How to opt out of Google's 'smarter caller ID'

Don't want Google to use your profile photo and name as your caller ID for Android users? We don't blame you. Here's how to disable it.

Jason Cipriani/CNET

Making the rounds today is a report detailing Google's plans to use your verified phone number to display your name and Google+ profile photo as your caller ID. The feature comes as part of Android 4.4 KitKat's smarter caller ID, where it will display business names when a business calls you, should you not have the number stored in your address book.

The plan is to expand beyond businesses and to individuals in early 2014. After the feature is launched, when you call an Android user (running Android 4.4 KitKat) who doesn't have your number in his or her address book, your Google+ profile photo along with your name will be shown.

But as is the case with everything that Google does with our data, the new feature is sure to make a few people feel uncomfortable. Google does allow you to remove your phone number from the service, which you should do sooner rather than later when you're likely to forget all about it.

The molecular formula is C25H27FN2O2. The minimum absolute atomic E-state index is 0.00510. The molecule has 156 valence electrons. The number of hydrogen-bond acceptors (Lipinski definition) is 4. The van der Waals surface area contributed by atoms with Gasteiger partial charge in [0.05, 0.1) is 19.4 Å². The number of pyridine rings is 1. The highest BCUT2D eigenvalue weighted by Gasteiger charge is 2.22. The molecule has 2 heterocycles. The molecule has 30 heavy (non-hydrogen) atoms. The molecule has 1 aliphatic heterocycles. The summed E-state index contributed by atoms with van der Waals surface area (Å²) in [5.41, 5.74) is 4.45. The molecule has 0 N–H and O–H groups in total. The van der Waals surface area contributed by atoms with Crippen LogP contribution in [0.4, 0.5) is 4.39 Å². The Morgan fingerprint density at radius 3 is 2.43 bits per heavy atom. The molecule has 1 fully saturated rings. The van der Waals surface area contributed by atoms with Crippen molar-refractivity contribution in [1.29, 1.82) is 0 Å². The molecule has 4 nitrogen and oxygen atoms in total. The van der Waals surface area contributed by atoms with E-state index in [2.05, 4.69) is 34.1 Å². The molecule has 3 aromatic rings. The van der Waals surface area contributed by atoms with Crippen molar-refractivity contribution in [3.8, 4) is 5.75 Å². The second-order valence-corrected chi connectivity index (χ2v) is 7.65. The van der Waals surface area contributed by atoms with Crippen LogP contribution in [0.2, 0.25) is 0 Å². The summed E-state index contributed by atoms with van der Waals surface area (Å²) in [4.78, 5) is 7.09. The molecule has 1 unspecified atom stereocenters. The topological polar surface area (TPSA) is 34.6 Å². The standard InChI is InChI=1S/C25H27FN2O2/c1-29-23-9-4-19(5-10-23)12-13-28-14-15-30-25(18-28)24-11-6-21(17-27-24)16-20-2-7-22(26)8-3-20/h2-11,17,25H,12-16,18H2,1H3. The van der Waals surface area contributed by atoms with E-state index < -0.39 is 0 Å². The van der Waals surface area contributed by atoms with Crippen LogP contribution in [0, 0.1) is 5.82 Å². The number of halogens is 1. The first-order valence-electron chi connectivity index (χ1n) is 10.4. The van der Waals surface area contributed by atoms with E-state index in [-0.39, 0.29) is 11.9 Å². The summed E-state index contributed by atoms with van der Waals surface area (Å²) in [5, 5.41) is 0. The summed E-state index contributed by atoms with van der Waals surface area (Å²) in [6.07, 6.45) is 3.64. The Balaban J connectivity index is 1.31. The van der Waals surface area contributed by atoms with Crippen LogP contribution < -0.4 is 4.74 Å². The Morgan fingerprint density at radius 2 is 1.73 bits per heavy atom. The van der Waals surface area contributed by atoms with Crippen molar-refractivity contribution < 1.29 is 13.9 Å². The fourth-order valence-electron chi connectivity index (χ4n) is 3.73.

Screenshot by Jason Cipriani/CNET

By visiting Google.com/settings/phone, you can view all phone numbers linked to your account, and remove any of them from being discoverable by unchecking the box. If you don't currently have a phone number attached to your account, the page will display "No phone numbers associated with this setting" or something similar.

It's easy, and it only takes a few seconds.

What do you think about Google using your photo and name with caller ID for Android devices? Are you going to leave your phone number enabled, or disable it?

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Tech Culture
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Google Android KitKat

Android 4.4 KitKat brings Android to the masses, introduces a minimal design, and puts Google search in your dialer. / Read full review

About the author

Jason Cipriani has been covering mobile technology news for over five years. His work spans from CNET How To and software review sections to WIRED’s Gadget Lab and Fortune.com.

 

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